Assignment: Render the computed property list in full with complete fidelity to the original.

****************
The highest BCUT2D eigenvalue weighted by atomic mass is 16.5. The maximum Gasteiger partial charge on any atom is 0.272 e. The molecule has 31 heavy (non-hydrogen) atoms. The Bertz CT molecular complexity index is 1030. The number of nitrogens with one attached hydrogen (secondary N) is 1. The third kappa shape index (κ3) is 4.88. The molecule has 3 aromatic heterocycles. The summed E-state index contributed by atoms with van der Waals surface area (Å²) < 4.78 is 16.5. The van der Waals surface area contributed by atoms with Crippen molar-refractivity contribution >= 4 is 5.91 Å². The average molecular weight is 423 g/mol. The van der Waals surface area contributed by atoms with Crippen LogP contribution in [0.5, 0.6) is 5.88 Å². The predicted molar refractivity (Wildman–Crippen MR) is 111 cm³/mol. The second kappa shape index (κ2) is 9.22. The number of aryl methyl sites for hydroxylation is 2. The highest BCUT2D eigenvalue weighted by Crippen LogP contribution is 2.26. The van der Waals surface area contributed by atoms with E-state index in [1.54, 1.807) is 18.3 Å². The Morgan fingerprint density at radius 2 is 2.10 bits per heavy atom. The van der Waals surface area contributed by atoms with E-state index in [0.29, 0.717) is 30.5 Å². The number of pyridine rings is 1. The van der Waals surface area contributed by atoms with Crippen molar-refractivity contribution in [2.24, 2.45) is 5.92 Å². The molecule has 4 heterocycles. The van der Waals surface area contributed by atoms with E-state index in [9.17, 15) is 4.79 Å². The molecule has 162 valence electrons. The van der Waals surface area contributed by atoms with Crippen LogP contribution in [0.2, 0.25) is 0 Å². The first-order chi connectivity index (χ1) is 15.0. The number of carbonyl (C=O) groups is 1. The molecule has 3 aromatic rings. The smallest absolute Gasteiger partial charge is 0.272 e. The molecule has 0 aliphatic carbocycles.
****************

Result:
The highest BCUT2D eigenvalue weighted by atomic mass is 16.5. The maximum Gasteiger partial charge on any atom is 0.272 e. The molecule has 31 heavy (non-hydrogen) atoms. The Bertz CT molecular complexity index is 1030. The number of nitrogens with one attached hydrogen (secondary N) is 1. The third kappa shape index (κ3) is 4.88. The molecule has 3 aromatic heterocycles. The summed E-state index contributed by atoms with van der Waals surface area (Å²) < 4.78 is 16.5. The van der Waals surface area contributed by atoms with Crippen molar-refractivity contribution >= 4 is 5.91 Å². The average molecular weight is 423 g/mol. The van der Waals surface area contributed by atoms with Crippen LogP contribution in [0.5, 0.6) is 5.88 Å². The predicted molar refractivity (Wildman–Crippen MR) is 111 cm³/mol. The second kappa shape index (κ2) is 9.22. The number of aryl methyl sites for hydroxylation is 2. The highest BCUT2D eigenvalue weighted by Crippen LogP contribution is 2.26. The van der Waals surface area contributed by atoms with E-state index in [1.54, 1.807) is 18.3 Å². The Morgan fingerprint density at radius 2 is 2.10 bits per heavy atom. The van der Waals surface area contributed by atoms with E-state index in [0.29, 0.717) is 30.5 Å². The number of pyridine rings is 1. The van der Waals surface area contributed by atoms with Crippen molar-refractivity contribution in [2.24, 2.45) is 5.92 Å². The molecule has 4 heterocycles. The van der Waals surface area contributed by atoms with E-state index in [9.17, 15) is 4.79 Å². The molecule has 162 valence electrons. The van der Waals surface area contributed by atoms with Crippen LogP contribution in [0.2, 0.25) is 0 Å². The first-order chi connectivity index (χ1) is 15.0. The number of carbonyl (C=O) groups is 1. The molecule has 3 aromatic rings. The smallest absolute Gasteiger partial charge is 0.272 e. The molecule has 0 aliphatic carbocycles.